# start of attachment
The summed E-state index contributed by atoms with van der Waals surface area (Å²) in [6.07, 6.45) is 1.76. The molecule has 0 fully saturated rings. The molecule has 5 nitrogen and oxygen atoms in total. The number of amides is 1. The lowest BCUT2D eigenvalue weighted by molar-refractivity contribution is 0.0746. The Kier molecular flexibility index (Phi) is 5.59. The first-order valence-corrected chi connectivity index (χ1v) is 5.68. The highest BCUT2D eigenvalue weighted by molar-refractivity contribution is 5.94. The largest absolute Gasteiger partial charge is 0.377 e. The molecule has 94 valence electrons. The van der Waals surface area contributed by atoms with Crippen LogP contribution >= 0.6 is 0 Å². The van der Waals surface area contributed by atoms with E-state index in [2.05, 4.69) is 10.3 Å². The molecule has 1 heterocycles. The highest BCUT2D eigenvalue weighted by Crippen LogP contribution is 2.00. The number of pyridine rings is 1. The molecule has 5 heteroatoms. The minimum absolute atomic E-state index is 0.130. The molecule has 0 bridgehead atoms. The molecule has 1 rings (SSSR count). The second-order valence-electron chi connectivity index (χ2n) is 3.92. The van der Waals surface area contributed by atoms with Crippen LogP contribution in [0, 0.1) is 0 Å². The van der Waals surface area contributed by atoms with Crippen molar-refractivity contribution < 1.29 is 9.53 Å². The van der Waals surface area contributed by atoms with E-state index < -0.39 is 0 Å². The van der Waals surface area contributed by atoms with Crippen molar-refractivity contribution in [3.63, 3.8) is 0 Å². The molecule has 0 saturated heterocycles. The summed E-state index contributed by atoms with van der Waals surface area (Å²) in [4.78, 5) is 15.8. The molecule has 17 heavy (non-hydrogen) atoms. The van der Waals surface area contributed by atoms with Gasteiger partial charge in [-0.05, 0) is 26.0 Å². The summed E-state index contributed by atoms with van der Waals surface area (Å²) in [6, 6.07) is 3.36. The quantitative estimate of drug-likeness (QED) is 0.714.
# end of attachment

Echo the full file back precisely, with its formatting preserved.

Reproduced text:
The summed E-state index contributed by atoms with van der Waals surface area (Å²) in [6.07, 6.45) is 1.76. The molecule has 0 fully saturated rings. The molecule has 5 nitrogen and oxygen atoms in total. The number of amides is 1. The lowest BCUT2D eigenvalue weighted by molar-refractivity contribution is 0.0746. The Kier molecular flexibility index (Phi) is 5.59. The first-order valence-corrected chi connectivity index (χ1v) is 5.68. The highest BCUT2D eigenvalue weighted by molar-refractivity contribution is 5.94. The largest absolute Gasteiger partial charge is 0.377 e. The molecule has 94 valence electrons. The van der Waals surface area contributed by atoms with Crippen LogP contribution >= 0.6 is 0 Å². The van der Waals surface area contributed by atoms with E-state index in [2.05, 4.69) is 10.3 Å². The molecule has 1 heterocycles. The highest BCUT2D eigenvalue weighted by Crippen LogP contribution is 2.00. The number of pyridine rings is 1. The molecule has 5 heteroatoms. The minimum absolute atomic E-state index is 0.130. The molecule has 0 bridgehead atoms. The molecule has 1 rings (SSSR count). The second-order valence-electron chi connectivity index (χ2n) is 3.92. The van der Waals surface area contributed by atoms with Crippen LogP contribution in [0, 0.1) is 0 Å². The van der Waals surface area contributed by atoms with Crippen molar-refractivity contribution < 1.29 is 9.53 Å². The van der Waals surface area contributed by atoms with E-state index < -0.39 is 0 Å². The van der Waals surface area contributed by atoms with Crippen molar-refractivity contribution in [3.63, 3.8) is 0 Å². The molecule has 0 saturated heterocycles. The summed E-state index contributed by atoms with van der Waals surface area (Å²) in [4.78, 5) is 15.8. The molecule has 17 heavy (non-hydrogen) atoms. The van der Waals surface area contributed by atoms with Gasteiger partial charge in [-0.05, 0) is 26.0 Å². The summed E-state index contributed by atoms with van der Waals surface area (Å²) in [6, 6.07) is 3.36. The quantitative estimate of drug-likeness (QED) is 0.714.